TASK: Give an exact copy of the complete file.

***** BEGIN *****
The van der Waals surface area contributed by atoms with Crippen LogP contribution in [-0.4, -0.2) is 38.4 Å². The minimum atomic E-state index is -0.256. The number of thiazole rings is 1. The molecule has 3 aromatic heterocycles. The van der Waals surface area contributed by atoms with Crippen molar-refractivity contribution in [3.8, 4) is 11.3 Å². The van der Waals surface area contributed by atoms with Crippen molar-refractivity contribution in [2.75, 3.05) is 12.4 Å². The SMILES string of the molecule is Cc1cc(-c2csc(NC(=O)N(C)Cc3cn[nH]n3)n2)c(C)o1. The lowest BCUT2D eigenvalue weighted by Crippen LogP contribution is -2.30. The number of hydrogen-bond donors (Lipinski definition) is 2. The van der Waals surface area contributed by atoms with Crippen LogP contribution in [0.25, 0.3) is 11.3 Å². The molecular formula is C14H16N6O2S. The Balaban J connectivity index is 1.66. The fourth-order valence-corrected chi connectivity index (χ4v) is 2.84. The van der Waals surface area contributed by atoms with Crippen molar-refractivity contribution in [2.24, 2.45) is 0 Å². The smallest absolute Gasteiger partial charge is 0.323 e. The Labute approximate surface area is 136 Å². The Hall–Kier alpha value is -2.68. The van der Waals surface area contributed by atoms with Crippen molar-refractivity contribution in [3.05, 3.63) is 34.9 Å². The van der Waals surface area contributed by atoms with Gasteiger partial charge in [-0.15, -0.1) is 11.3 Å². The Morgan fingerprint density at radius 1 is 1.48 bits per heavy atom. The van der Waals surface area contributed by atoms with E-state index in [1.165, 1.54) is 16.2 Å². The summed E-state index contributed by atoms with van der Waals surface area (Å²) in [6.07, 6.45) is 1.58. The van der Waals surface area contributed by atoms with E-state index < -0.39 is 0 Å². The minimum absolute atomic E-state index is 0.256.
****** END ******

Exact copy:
The van der Waals surface area contributed by atoms with Crippen LogP contribution in [-0.4, -0.2) is 38.4 Å². The minimum atomic E-state index is -0.256. The number of thiazole rings is 1. The molecule has 3 aromatic heterocycles. The van der Waals surface area contributed by atoms with Crippen molar-refractivity contribution in [3.8, 4) is 11.3 Å². The van der Waals surface area contributed by atoms with Crippen molar-refractivity contribution in [2.75, 3.05) is 12.4 Å². The SMILES string of the molecule is Cc1cc(-c2csc(NC(=O)N(C)Cc3cn[nH]n3)n2)c(C)o1. The lowest BCUT2D eigenvalue weighted by Crippen LogP contribution is -2.30. The number of hydrogen-bond donors (Lipinski definition) is 2. The van der Waals surface area contributed by atoms with Crippen LogP contribution in [0.25, 0.3) is 11.3 Å². The molecular formula is C14H16N6O2S. The Balaban J connectivity index is 1.66. The fourth-order valence-corrected chi connectivity index (χ4v) is 2.84. The van der Waals surface area contributed by atoms with Crippen molar-refractivity contribution in [2.24, 2.45) is 0 Å². The smallest absolute Gasteiger partial charge is 0.323 e. The Labute approximate surface area is 136 Å². The Hall–Kier alpha value is -2.68. The van der Waals surface area contributed by atoms with Crippen molar-refractivity contribution in [3.05, 3.63) is 34.9 Å². The van der Waals surface area contributed by atoms with Gasteiger partial charge in [-0.15, -0.1) is 11.3 Å². The Morgan fingerprint density at radius 1 is 1.48 bits per heavy atom. The van der Waals surface area contributed by atoms with E-state index in [1.165, 1.54) is 16.2 Å². The summed E-state index contributed by atoms with van der Waals surface area (Å²) in [6.07, 6.45) is 1.58. The van der Waals surface area contributed by atoms with E-state index < -0.39 is 0 Å². The minimum absolute atomic E-state index is 0.256.